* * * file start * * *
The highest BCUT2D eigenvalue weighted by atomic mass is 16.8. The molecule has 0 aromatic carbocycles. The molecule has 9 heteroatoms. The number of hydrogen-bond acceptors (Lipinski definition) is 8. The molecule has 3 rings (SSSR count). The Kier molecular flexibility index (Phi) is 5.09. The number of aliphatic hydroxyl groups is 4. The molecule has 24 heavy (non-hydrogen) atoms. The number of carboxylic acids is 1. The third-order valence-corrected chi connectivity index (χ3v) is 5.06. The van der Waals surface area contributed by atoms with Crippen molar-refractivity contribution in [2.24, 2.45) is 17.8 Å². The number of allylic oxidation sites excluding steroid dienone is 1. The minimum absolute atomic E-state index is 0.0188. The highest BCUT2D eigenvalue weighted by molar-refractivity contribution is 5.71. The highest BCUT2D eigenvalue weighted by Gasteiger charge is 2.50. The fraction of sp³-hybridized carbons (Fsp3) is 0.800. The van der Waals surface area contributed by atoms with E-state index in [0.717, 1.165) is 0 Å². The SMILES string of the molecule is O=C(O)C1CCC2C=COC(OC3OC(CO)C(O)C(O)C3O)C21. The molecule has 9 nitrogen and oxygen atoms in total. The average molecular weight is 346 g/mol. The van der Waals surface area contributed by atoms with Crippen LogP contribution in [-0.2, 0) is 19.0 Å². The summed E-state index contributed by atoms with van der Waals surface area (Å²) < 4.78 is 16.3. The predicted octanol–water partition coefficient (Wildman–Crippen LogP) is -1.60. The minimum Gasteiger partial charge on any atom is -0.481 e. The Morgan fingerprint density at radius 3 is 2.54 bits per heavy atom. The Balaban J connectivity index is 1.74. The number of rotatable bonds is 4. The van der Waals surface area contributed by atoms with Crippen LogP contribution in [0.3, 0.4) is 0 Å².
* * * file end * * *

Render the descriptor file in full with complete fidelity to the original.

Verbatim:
The highest BCUT2D eigenvalue weighted by atomic mass is 16.8. The molecule has 0 aromatic carbocycles. The molecule has 9 heteroatoms. The number of hydrogen-bond acceptors (Lipinski definition) is 8. The molecule has 3 rings (SSSR count). The Kier molecular flexibility index (Phi) is 5.09. The number of aliphatic hydroxyl groups is 4. The molecule has 24 heavy (non-hydrogen) atoms. The number of carboxylic acids is 1. The third-order valence-corrected chi connectivity index (χ3v) is 5.06. The van der Waals surface area contributed by atoms with Crippen molar-refractivity contribution in [2.24, 2.45) is 17.8 Å². The number of allylic oxidation sites excluding steroid dienone is 1. The minimum absolute atomic E-state index is 0.0188. The highest BCUT2D eigenvalue weighted by molar-refractivity contribution is 5.71. The highest BCUT2D eigenvalue weighted by Gasteiger charge is 2.50. The fraction of sp³-hybridized carbons (Fsp3) is 0.800. The van der Waals surface area contributed by atoms with E-state index in [0.717, 1.165) is 0 Å². The SMILES string of the molecule is O=C(O)C1CCC2C=COC(OC3OC(CO)C(O)C(O)C3O)C21. The molecule has 9 nitrogen and oxygen atoms in total. The average molecular weight is 346 g/mol. The van der Waals surface area contributed by atoms with Crippen LogP contribution in [-0.2, 0) is 19.0 Å². The summed E-state index contributed by atoms with van der Waals surface area (Å²) < 4.78 is 16.3. The predicted octanol–water partition coefficient (Wildman–Crippen LogP) is -1.60. The minimum Gasteiger partial charge on any atom is -0.481 e. The Morgan fingerprint density at radius 3 is 2.54 bits per heavy atom. The Balaban J connectivity index is 1.74. The number of rotatable bonds is 4. The van der Waals surface area contributed by atoms with Crippen LogP contribution in [0.3, 0.4) is 0 Å².